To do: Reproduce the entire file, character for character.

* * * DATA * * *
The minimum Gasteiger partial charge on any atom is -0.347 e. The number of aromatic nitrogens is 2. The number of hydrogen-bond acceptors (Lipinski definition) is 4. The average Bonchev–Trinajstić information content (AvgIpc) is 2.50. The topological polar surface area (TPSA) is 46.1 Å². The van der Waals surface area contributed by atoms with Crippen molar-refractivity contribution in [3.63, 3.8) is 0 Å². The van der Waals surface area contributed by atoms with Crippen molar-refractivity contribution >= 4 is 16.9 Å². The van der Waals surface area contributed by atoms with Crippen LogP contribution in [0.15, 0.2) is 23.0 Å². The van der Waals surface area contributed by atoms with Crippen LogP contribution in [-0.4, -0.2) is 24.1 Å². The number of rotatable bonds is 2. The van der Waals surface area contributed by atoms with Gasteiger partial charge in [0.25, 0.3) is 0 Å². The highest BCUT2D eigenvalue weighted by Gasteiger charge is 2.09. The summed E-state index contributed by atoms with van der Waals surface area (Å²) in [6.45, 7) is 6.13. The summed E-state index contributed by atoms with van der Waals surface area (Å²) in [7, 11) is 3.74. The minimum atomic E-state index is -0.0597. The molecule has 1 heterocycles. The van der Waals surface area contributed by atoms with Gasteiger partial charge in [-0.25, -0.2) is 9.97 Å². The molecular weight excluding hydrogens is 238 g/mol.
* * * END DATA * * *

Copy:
The minimum Gasteiger partial charge on any atom is -0.347 e. The number of aromatic nitrogens is 2. The number of hydrogen-bond acceptors (Lipinski definition) is 4. The average Bonchev–Trinajstić information content (AvgIpc) is 2.50. The topological polar surface area (TPSA) is 46.1 Å². The van der Waals surface area contributed by atoms with Crippen molar-refractivity contribution in [3.63, 3.8) is 0 Å². The van der Waals surface area contributed by atoms with Crippen molar-refractivity contribution >= 4 is 16.9 Å². The van der Waals surface area contributed by atoms with Crippen LogP contribution in [0.15, 0.2) is 23.0 Å². The van der Waals surface area contributed by atoms with Crippen LogP contribution in [-0.4, -0.2) is 24.1 Å². The number of rotatable bonds is 2. The van der Waals surface area contributed by atoms with Gasteiger partial charge in [0.25, 0.3) is 0 Å². The highest BCUT2D eigenvalue weighted by Gasteiger charge is 2.09. The summed E-state index contributed by atoms with van der Waals surface area (Å²) in [6.45, 7) is 6.13. The summed E-state index contributed by atoms with van der Waals surface area (Å²) in [7, 11) is 3.74. The minimum atomic E-state index is -0.0597. The molecule has 1 heterocycles. The van der Waals surface area contributed by atoms with Gasteiger partial charge in [-0.25, -0.2) is 9.97 Å². The molecular weight excluding hydrogens is 238 g/mol.